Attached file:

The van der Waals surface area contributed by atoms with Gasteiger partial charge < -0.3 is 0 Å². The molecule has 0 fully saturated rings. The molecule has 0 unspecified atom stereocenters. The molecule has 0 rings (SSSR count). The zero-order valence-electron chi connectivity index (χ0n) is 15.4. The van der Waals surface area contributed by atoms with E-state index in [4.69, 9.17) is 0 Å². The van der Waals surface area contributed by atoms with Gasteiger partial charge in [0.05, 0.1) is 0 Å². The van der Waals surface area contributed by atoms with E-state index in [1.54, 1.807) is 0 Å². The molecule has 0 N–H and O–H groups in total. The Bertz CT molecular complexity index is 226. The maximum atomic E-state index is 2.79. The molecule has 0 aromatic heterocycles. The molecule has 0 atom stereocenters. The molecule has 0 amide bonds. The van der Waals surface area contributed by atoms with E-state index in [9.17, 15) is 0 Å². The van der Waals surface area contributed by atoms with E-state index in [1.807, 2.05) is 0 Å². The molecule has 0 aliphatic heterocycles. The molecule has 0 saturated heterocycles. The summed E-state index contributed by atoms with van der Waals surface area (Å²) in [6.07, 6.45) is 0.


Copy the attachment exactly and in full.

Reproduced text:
The van der Waals surface area contributed by atoms with Gasteiger partial charge < -0.3 is 0 Å². The molecule has 0 fully saturated rings. The molecule has 0 unspecified atom stereocenters. The molecule has 0 rings (SSSR count). The zero-order valence-electron chi connectivity index (χ0n) is 15.4. The van der Waals surface area contributed by atoms with E-state index in [4.69, 9.17) is 0 Å². The van der Waals surface area contributed by atoms with Gasteiger partial charge in [0.05, 0.1) is 0 Å². The van der Waals surface area contributed by atoms with E-state index in [1.54, 1.807) is 0 Å². The molecule has 0 N–H and O–H groups in total. The Bertz CT molecular complexity index is 226. The maximum atomic E-state index is 2.79. The molecule has 0 aromatic heterocycles. The molecule has 0 atom stereocenters. The molecule has 0 amide bonds. The van der Waals surface area contributed by atoms with E-state index in [9.17, 15) is 0 Å². The van der Waals surface area contributed by atoms with E-state index in [1.807, 2.05) is 0 Å². The molecule has 0 aliphatic heterocycles. The molecule has 0 saturated heterocycles. The summed E-state index contributed by atoms with van der Waals surface area (Å²) in [6.07, 6.45) is 0.